the Ballet
Ballet Encyclopedia

Le Corsaire

Andrei Batalov

Medora, a young Greek girl, is sold to Pasha by a slave dealer. The pirate Conrad seizes Medora and declares his love for her. Conrad's right-hand-man, who is jealous of Conrad, sends Medora back to the slave dealer who again sells her to Pasha. Conrad and his men show up to take Medora away again but he is recognized through his disguise, captured, and sentenced to death. To save his life, Medora, who is in love with Conrad, plots with a slave girl, Gulnare, to escape. Medora agrees to marry Pasha but during the ceremony Gulnare takes Medora's place, having the ring placed on her finger. That evening Medora dances for Pasha, having convinced him to lay down his weapons, and Conrad enters to take her away. Gulnare produces the ring and declares herself Pasha's lawful wife. The ship on which Medora and Conrad escape sinks in a terrible storm but the two lovers are saved when they wash up on a rocky island.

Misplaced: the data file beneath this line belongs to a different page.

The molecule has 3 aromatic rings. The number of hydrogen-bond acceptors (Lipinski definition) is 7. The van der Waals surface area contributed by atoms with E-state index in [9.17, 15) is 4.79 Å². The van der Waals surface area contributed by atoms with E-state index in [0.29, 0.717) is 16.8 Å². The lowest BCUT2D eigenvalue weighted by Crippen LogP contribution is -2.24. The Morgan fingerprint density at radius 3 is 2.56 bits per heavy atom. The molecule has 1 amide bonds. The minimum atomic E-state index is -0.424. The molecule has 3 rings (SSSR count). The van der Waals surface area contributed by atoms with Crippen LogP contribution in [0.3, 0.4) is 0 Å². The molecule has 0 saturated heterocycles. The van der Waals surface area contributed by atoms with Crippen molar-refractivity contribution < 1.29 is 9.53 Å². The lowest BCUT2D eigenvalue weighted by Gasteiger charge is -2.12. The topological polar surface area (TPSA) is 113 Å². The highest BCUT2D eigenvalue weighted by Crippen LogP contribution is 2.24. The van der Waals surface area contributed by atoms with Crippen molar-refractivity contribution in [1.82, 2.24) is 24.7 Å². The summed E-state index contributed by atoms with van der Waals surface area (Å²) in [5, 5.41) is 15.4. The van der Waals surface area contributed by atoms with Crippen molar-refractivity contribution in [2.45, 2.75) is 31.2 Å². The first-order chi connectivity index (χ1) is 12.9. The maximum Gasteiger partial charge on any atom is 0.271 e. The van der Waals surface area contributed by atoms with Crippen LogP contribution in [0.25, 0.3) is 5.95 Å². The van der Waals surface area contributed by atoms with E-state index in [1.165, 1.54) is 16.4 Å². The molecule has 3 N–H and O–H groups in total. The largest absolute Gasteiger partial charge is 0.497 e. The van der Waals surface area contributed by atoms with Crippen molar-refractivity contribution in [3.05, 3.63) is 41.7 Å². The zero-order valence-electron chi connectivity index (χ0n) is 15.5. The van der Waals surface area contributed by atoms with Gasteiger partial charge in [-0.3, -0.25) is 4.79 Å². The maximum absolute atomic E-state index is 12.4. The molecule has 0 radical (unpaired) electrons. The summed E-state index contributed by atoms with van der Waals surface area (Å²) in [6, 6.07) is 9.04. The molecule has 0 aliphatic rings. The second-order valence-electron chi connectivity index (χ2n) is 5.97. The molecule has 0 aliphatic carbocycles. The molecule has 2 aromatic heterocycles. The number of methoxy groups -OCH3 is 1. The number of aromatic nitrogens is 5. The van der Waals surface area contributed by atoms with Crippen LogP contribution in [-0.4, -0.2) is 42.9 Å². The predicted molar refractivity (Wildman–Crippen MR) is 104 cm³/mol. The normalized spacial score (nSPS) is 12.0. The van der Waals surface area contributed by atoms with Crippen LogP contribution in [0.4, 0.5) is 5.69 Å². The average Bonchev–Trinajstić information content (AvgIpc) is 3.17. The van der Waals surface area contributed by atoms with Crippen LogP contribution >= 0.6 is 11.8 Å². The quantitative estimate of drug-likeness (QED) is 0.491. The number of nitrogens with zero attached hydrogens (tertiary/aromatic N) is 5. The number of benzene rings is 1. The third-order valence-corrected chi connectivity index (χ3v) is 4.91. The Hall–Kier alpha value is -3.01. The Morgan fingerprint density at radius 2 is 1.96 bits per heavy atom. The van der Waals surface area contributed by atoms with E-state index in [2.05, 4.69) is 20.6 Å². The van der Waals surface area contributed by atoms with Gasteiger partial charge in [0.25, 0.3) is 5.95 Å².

of note:

Le Corsaire was made famous by the Russian revivals of it by Jules Perrot in 1858 and Marius Petipa in 1868. The Petipa version had musical additions by Cesare Pugni and Léo Delibes. Petipa revived the ballet again in 1899 and added a pas de deux to music by Richardo Drigo. This traditional pas de deux will be performed by most dancers at some point in their career.

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